The 2019 Social Justice Nursing Conference
June 13th, 2019 York University, Keele Campus
at York University's Bergeron Centre for Engineering Excellence
Program at a Glance*
Opening Plenary -
"We See and Are Not Silent! Nurses’ Role in Social Justice: Lessons Learned from Nurses for Social Responsibility."
Featuring Kathy Hardill and Cathy Crowe
Kathy Hardill, RN(EC), NP-PHC, MScN Nurse Practitioner Lead/Clinical Director,Peterborough 360 Degree Nurse Practitioner-Led Clinic.
Kathy has been a Registered Nurse since 1987 and a Nurse Practitioner since 1997. She specializes in the health care of people who are homeless and others whose health is made vulnerable by structural risks. She has interwoven nursing and health activism through her involvement with Nurses for Social Responsibility; the Ontario-based Street Nurses’ Network; the Toronto Disaster Relief Committee; and Health Providers Against Poverty – Ontario. She believes that health is political and that nursing, while frequently situated downstream, must work upstream to ensure access to the social determinants of health for all.
Cathy Crowe, RN, BAAN, MEd, C.M. Distinguished Visiting Practitioner, Politics and Public Admin, Faculty of Arts, Ryerson University
Cathy is a long time Street Nurse and activist. She has co-founded numerous advocacy initiatives including the landmark campaign by Toronto Disaster Relief Committee to have homelessness declared a national disaster. She has received the International Centre for Nursing Ethics Human Rights Award and the prestigious Atkinson Economic Justice Award. She holds an honorary doctorate from York University School of Nursing. Cathy is also an author (Dying for a Home: Homeless Activists Speak Out) and documentary filmmaker (Home Safe Calgary, Home Safe Toronto). Her work is the subject of a moving documentary ‘Street Nurse’ by filmmaker Shelley Saywell. Her nursing memoir ‘A Knapsack Full of Dreams’ will be released spring/summer 2019.
FINAL PROGRAM IS NOW AVAILABLE - SEE LINK BELOW.
(12) Exploring Western and Indigenous research methods to facilitate engagement of underrepresented female cancer survivors in studies of CAM therapies.
(18) A critical examination of the leadership experiences of African Nova Scotian nurses in health care practice.
(26) Exploring the influence of socio-cultural factors on equitable access to social participation in dementia support programs among Canadian immigrant and refugee populations.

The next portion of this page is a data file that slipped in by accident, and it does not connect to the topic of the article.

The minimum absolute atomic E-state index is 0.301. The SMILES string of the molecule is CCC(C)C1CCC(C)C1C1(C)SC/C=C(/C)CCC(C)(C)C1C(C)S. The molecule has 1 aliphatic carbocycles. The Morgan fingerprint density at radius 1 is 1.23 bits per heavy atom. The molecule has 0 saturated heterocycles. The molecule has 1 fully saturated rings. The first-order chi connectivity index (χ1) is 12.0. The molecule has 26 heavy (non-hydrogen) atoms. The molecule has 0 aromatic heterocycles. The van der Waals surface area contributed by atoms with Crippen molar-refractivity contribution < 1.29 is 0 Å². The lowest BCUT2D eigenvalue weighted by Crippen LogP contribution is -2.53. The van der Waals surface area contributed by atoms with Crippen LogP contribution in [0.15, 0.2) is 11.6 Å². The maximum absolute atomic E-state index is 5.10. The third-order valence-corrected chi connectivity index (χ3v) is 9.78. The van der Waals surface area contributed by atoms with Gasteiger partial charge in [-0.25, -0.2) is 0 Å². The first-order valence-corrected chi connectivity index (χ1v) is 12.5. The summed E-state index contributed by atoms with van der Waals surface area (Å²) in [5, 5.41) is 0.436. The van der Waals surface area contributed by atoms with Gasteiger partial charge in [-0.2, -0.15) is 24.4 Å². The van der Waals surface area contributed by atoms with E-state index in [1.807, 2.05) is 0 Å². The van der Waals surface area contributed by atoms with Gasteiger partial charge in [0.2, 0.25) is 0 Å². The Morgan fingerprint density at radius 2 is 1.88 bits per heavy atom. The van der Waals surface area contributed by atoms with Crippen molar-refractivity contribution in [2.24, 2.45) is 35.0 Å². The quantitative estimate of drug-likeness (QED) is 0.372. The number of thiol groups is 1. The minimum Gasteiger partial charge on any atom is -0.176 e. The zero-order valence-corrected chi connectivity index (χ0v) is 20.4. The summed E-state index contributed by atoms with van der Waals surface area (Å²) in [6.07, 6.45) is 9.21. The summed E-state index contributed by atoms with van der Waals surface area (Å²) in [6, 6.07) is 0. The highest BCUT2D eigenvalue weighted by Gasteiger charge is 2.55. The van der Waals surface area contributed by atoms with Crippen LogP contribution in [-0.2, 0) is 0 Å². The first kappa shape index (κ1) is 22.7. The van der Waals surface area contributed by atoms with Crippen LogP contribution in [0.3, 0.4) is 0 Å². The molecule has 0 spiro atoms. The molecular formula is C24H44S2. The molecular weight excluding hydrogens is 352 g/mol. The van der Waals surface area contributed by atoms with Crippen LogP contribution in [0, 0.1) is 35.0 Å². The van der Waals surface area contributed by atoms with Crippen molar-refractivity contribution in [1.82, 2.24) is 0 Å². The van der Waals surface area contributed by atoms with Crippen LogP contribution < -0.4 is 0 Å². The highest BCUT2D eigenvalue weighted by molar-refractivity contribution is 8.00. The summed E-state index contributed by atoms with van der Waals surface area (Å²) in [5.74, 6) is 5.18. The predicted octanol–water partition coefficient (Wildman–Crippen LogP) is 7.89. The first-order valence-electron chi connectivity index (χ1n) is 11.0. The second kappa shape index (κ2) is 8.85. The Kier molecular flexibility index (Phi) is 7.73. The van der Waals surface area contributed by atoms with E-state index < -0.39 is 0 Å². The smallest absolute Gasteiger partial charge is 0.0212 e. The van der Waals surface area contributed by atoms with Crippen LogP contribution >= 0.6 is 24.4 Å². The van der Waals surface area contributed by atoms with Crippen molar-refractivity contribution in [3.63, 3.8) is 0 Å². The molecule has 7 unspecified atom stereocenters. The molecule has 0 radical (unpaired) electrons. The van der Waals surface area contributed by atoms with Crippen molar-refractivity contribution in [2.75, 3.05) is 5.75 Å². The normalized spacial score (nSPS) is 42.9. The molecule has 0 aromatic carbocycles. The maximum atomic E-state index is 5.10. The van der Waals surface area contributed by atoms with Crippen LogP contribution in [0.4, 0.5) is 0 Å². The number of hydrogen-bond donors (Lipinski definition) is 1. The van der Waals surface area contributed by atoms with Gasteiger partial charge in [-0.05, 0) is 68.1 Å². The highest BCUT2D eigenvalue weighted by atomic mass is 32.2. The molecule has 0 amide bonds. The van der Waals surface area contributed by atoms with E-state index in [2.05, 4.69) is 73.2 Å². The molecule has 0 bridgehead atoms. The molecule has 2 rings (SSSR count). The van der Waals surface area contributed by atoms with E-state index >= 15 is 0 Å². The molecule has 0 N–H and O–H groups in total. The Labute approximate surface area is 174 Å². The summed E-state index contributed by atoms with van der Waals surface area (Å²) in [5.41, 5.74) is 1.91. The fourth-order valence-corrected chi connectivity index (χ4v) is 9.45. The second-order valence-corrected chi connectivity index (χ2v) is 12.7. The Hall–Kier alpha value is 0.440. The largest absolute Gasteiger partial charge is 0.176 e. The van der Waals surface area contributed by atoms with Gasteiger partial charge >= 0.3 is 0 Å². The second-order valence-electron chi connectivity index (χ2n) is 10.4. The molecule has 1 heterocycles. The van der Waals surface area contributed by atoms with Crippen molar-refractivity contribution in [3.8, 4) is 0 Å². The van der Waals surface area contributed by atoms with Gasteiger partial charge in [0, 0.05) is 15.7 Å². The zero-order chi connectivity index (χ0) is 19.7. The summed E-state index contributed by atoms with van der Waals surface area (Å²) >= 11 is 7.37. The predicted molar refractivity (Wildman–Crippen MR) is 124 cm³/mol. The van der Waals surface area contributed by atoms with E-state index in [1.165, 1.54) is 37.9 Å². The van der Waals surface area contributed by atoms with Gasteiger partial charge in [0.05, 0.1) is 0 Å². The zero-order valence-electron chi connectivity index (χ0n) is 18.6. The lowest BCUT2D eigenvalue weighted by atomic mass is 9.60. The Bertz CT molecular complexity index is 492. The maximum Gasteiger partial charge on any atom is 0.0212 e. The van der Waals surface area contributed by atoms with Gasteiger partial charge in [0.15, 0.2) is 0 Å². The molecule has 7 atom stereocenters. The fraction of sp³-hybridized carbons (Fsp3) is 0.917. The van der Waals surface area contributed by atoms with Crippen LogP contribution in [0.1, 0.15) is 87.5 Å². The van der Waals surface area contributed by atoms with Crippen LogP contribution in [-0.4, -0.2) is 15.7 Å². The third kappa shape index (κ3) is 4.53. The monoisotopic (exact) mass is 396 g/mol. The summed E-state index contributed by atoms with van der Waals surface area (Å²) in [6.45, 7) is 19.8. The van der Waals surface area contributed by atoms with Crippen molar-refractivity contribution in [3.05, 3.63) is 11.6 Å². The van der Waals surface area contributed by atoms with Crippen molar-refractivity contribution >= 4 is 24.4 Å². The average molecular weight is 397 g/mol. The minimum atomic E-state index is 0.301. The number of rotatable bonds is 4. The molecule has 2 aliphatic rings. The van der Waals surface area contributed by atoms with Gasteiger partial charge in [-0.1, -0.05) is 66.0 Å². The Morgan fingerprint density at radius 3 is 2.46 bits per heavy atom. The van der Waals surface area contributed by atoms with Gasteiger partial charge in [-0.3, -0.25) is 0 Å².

(36) Apprehension of a newborn at birth: Maternal experiences.
(40) Attending to the bereavement needs of prisoners.
(41) Fostering cultural competence through interprofessional collaboration as a strategy to promote social justice.
(43) What influences the life satisfaction among the migrant elders in southern China?
(45) Stakeholders’ perceptions of barriers and facilitators to equitable access to naloxone in Ontario.
(49) ROOT: a Rural approach to treating opiate use ‘dis’order.
(50) Resisting paternalism through qualitative research: Survivors disclosing stories of domestic violence.
Closing Plenary -
Radical Reconciliation: From Risks to Rights Without Having to Say We're Sorry.
Dr. R.Lisa Bourque-Bearskin, RN, PhD, Past President Canadian Indigenous Nurses Association.
Dr. Bourque Bearskin a Cree/Métis Nurse from Beaver Lake Cree Nation, and Associate Professor at Thompson River University, School of Nursing, has devoted her life and career to improving Indigenous health. Dr. Bourque Bearskin’s leadership in bringing together networks of community researchers is remarkable. She currently holds a number of grants funded by the Canadian Institute health Research – Institute for Indigenous Peoples, the Michael Smith Foundation for Health Research and Thompson Rivers University where she initiates community-led research by Indigenous communities. She mentors students and faculty to advance Indigenous nursing research to promote reconciliation and decolonization. She conducts collaborative research with communities, students, and faculty to identify opportunities for meaningful health research that is driven by community-generated priorities. She leads political and social innovation through informal and formal nursing organizations to advance positive change in nursing using Indigenous pedagogies, ethics, and research to enhance understandings of Indigenous nursing knowledge, Indigenous social determinants of health and Indigenous wellness that maintains cultural integrity of nurses practice and supports Indigenous sovereignty. While Dr. Bearskin is humble, her peers celebrate her exemplary contributions in developing Indigenous-nursing knowledge through research, curriculum development, scholarship, and research to inspire positive change within our discipline and society.
*We are so glad you are interested in our conference. We hope you will join us. The Final program is now available and is posted above. Note: the conference committee SUCCESSFULLY applied for and SECURED funding to pay for ASL interpretation. As per the process, we are now asked to inquire if there is a need for ASL interpreters, or these professionals do not provide a service without an expressed need. All registrants were emailed for this purpose, so as to determine expressed desire for ASL interpretation.